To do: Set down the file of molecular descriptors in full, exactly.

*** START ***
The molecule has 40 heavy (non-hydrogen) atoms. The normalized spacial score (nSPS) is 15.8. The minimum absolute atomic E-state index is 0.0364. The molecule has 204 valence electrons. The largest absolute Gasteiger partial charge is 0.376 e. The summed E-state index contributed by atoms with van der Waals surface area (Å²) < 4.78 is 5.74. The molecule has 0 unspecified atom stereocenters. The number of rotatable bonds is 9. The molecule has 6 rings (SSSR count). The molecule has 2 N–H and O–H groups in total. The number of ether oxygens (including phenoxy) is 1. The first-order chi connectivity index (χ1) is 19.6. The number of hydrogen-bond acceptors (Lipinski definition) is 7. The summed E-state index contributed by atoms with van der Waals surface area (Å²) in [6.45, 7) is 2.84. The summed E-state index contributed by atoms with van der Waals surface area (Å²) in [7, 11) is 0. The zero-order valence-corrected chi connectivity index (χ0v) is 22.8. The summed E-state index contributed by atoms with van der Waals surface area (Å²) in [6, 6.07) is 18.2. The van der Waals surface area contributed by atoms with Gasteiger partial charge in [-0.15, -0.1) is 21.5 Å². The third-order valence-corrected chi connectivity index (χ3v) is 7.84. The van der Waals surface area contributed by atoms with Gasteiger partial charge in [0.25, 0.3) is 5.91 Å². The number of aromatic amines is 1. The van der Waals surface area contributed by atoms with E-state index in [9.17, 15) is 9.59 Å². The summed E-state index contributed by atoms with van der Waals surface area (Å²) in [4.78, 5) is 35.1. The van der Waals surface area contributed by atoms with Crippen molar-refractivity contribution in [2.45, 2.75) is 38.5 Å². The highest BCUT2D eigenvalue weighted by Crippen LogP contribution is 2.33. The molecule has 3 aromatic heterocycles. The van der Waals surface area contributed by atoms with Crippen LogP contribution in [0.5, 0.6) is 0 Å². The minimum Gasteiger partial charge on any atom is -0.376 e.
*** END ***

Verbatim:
The molecule has 40 heavy (non-hydrogen) atoms. The normalized spacial score (nSPS) is 15.8. The minimum absolute atomic E-state index is 0.0364. The molecule has 204 valence electrons. The largest absolute Gasteiger partial charge is 0.376 e. The summed E-state index contributed by atoms with van der Waals surface area (Å²) < 4.78 is 5.74. The molecule has 0 unspecified atom stereocenters. The number of rotatable bonds is 9. The molecule has 6 rings (SSSR count). The molecule has 2 N–H and O–H groups in total. The number of ether oxygens (including phenoxy) is 1. The first-order chi connectivity index (χ1) is 19.6. The number of hydrogen-bond acceptors (Lipinski definition) is 7. The summed E-state index contributed by atoms with van der Waals surface area (Å²) in [6.45, 7) is 2.84. The summed E-state index contributed by atoms with van der Waals surface area (Å²) in [7, 11) is 0. The zero-order valence-corrected chi connectivity index (χ0v) is 22.8. The summed E-state index contributed by atoms with van der Waals surface area (Å²) in [6, 6.07) is 18.2. The van der Waals surface area contributed by atoms with Gasteiger partial charge in [-0.15, -0.1) is 21.5 Å². The third-order valence-corrected chi connectivity index (χ3v) is 7.84. The van der Waals surface area contributed by atoms with Gasteiger partial charge in [0.25, 0.3) is 5.91 Å². The number of aromatic amines is 1. The van der Waals surface area contributed by atoms with E-state index in [9.17, 15) is 9.59 Å². The summed E-state index contributed by atoms with van der Waals surface area (Å²) in [4.78, 5) is 35.1. The van der Waals surface area contributed by atoms with Crippen molar-refractivity contribution in [2.45, 2.75) is 38.5 Å². The highest BCUT2D eigenvalue weighted by Crippen LogP contribution is 2.33. The molecule has 3 aromatic heterocycles. The van der Waals surface area contributed by atoms with Crippen LogP contribution in [0.5, 0.6) is 0 Å². The minimum Gasteiger partial charge on any atom is -0.376 e.